A tsunami is classified as a low-frequency and high-impact natural hazard. The ones occurred in 2004 (Indian Ocean) and 2011 (Japan) give us an idea on of much this event can be devastating, both in terms of economic losses and deaths: the Boxing Day Tsunami of 2004 alone involved 14 countries and caused more than 230.000 deaths.

Be informed: it is crucial

Tsunamis are usually generated by underwater earthquakes (but may be generated also by vulcanic eruptions or explosions), which cause a displacement of a significant volume of land. This movement causes the displacement of a huge volume of water, that reaches the shores in form of one or more large tidal waves. An underwater earthquakes does not generate a tsunami all the times, but when this happens (and when the tidal wave has enough strenght), the effects are often distruptive and deadly.

The earthquake-tsunami cause-effect relation has a bright side: it is possible to foresee if a tsunami is generated, its waves height and the ETA on a selected area. This is possible thanks to the modern and efficient monitoring systems that are placed in specific areas: these systems monitor the sea, and alert national authorities in case a tsunami is moving toward them. An example of such systems is the one put in place by the PTWC (Pacific Tsunami Warning Center), which monitor the Pacific Ocean.

A geography lesson can save your life

Some events may work as a natural alarm of a tsunami: to know these signals may save your life and that of people near you. On 26 December 2004, Tilly Smith, a 10 yo English girl, was on holiday at Maikhao Beach (Thailand). A few days before departing, her geography teacher had a lesson on tsunamis, their behaviour and their characteristics. When Tilly saw the water receding from the shoreline and frothing bubbles on the surface of the sea, she alerted her parents, which informed other perople and the hotel staff. The shore was evacuated before the tide arrived at the beach, and Maikhao was one of the few beaches where no death was registered.

A survey revealed that in Aceh (Indonesia), 88% of the people had never heard about tsunamis before the Boxing Day event. Without information there is no preparation: Aceh was one of the most affected areas in terms of tidal strenght and death count (the photo on the left shows the impact of the tsunami in Aceh).

A single lesson of geography, captured by a 10 yo girl, was capable of saving the life of a number of people, while the lack of information (mostly from the authorities, which did not have a monitoring and warning system) caused the death of thousands: this is the reason why to be informed and prepared is not only important, but crucial.

After the 2004 events authorities from all over the world started to install monitoring and warning systems, and to inform the population about the risks and the actions to take in case of a tsunami. In case of lack of information from authorities, or if the information is late, it can be really helpful to know the signals that may anticipate the arrival of a tsunami (as Tilly Smith did in 2004).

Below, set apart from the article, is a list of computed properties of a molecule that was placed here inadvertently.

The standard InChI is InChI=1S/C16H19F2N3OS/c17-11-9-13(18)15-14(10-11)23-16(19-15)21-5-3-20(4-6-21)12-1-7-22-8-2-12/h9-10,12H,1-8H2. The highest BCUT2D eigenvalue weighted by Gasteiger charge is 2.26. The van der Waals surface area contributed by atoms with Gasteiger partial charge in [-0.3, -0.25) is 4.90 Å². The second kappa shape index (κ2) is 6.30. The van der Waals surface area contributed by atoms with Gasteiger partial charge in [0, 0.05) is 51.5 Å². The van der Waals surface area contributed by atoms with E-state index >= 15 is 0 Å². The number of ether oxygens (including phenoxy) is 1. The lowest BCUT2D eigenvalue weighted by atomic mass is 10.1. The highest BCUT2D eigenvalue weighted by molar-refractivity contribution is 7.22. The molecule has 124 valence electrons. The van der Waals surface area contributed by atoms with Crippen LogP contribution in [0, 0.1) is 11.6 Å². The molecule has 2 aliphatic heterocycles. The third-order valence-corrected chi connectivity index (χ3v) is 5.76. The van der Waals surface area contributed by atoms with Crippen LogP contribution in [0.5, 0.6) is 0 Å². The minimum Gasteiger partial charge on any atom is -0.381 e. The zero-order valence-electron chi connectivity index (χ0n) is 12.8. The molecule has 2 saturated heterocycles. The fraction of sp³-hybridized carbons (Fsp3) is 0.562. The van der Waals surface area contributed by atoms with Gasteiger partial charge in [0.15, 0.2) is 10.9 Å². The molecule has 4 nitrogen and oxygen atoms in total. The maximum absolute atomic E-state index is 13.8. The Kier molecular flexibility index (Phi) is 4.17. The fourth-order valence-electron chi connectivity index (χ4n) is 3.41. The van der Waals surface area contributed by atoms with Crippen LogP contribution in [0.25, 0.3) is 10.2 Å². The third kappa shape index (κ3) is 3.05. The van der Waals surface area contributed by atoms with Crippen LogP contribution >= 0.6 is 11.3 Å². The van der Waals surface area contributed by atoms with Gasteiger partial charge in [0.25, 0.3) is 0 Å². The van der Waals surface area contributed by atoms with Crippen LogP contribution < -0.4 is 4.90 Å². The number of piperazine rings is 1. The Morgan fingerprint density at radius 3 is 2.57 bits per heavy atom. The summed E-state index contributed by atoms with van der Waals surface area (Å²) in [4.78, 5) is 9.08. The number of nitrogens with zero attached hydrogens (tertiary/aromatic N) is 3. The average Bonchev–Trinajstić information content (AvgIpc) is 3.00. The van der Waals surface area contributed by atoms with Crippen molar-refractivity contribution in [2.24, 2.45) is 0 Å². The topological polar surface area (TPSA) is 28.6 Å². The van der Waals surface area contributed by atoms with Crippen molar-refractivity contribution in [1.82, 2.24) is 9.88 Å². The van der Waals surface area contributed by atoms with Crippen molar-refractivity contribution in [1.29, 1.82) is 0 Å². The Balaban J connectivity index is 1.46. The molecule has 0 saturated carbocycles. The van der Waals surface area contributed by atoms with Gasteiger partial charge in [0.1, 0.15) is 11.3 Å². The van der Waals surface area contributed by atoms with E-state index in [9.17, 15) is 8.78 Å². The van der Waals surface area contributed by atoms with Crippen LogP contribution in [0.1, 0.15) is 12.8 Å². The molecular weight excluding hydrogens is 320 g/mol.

The signals

  • A strong or long earthquake
  • A loud roar (like a train or an airplane) from the ocean
  • Unusual ocean behavior (the ocean could look likea fast-rising flood or a wall of water or it could drainaway suddenly like a very low, low tide)

Source: Tsunami Awareness & Safety, National Tsunami Hazard Mitigation Program

What to do

If you are in a tsunami hazard zone and receive an official warning:

  • Stay out of the water and away from beaches and waterways.
  • Get more information from radio, television, or your mobile device (text or data).
  • If officials ask you to evacuate, move quickly to a safe place. Follow evacuation signs or go as high or far inland (away from the water) as possible.

Source: Tsunami Awareness & Safety, National Tsunami Hazard Mitigation Program

Tsunami Awareness Day

UNISDR (United Nations International Strategy for Disaster Reduction), in December 2015, declared 5 November as the Tsunami Awareness Day. This year the tradition continued, and 5 November 2017 was the Awareness Day: events, public information, protecting lives.

The website of the event, http://www.unisdr.org/2017/tsunamiday, provides resources, information and events related to the Tsunami Day.


UNISDR and other authorities organised information days and workshops for citizens and experts in the days near the 5 November (including the following days). The list of the activities is available at the specific Preventionweb page (click here).


IES Solutions always made its part in disaster riduction, focussing on the importance of an efficient information exchange between authorities and towards the citizens. In 2014 IES participated to NEAMWave 14, a series of exercises organised by Intergovernmental Oceanographic Commission of UNESCO (IOC/UNESCO) with the aim of improving the emergency communication and the public alerting in case of a tsunami.

Currently, IES is involved in GRALLE, the Galileo-based alerting system that will be capable of alerting the population and give instructions in case of an emergency.

Learn more

Visit the website http://www.unisdr.org/2017/tsunamiday